“While we’d love to celebrate our historic victories together to usher in the second term of Governor Holcomb, the time just isn’t right to do so. It remains our full intent to appropriately celebrate the governor’s reelection with the entire team that made it possible when circumstances allow. We’ll update our supporters later as to when that might occur," said Kyle Hupfer, Holcomb's campaign manager.
Details on Holcomb's swearing in for his second term will be announced by the governor's office at a later date.
Pfizer seeking emergency use of its COVID-19 vaccine in US
Pfizer said Friday it is asking U.S. regulators to allow emergency use of its COVID-19 vaccine, starting the clock on a process that could bring limited first shots as early as next month and eventually an end to the pandemic — but not until after a long, hard winter.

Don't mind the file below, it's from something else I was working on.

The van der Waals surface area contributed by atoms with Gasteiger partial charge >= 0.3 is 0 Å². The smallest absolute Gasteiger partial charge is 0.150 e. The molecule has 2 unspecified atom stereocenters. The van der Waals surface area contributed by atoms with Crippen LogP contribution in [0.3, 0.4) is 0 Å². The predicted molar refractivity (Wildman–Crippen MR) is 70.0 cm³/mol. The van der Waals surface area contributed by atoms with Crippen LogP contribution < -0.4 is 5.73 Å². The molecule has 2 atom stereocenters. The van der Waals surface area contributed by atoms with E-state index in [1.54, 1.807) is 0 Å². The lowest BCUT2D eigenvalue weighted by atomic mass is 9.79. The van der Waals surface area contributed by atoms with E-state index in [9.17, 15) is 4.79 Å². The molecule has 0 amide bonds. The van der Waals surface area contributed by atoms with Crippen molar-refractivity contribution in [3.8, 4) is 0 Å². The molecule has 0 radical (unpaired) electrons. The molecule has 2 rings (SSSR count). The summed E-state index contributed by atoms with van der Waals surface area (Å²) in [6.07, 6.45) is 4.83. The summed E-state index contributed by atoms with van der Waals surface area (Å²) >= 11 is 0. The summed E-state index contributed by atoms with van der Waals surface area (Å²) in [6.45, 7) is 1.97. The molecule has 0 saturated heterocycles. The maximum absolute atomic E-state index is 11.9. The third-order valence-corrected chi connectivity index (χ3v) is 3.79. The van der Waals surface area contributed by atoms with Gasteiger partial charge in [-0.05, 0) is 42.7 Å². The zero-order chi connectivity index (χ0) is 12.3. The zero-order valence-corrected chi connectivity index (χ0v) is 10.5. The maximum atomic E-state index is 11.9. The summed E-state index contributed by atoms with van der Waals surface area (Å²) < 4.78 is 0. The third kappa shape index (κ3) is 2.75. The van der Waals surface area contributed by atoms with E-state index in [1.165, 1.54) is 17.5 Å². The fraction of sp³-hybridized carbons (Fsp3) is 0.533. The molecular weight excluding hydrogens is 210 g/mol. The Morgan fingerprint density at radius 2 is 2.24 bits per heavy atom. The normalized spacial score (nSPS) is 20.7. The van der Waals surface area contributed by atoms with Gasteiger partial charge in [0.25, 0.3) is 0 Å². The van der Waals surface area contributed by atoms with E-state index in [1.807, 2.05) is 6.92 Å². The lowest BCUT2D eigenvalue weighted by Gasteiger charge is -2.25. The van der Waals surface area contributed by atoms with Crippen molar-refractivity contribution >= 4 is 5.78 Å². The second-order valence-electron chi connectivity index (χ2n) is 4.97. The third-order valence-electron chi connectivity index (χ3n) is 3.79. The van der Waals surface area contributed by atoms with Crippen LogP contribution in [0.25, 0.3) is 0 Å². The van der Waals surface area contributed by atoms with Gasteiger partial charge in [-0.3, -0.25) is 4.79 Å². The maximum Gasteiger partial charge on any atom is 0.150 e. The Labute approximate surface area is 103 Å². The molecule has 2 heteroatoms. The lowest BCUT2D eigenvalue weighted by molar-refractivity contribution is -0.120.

The action comes days after Pfizer Inc. and its German partner BioNTech announced that its vaccine appears 95 percent effective at preventing mild to severe COVID-19 disease in a large, ongoing study.
The companies said that protection plus a good safety record means the vaccine should qualify for emergency use authorization, something the Food and Drug Administration can grant before the final testing is fully complete. In addition to Friday's FDA submission, they have already started “rolling” applications in Europe and the U.K. and intend to submit similar information soon.
How much vaccine is available and when is a moving target, but initial supplies will be scarce and rationed. Globally, Pfizer has estimated it could have 50 million doses available by year's end.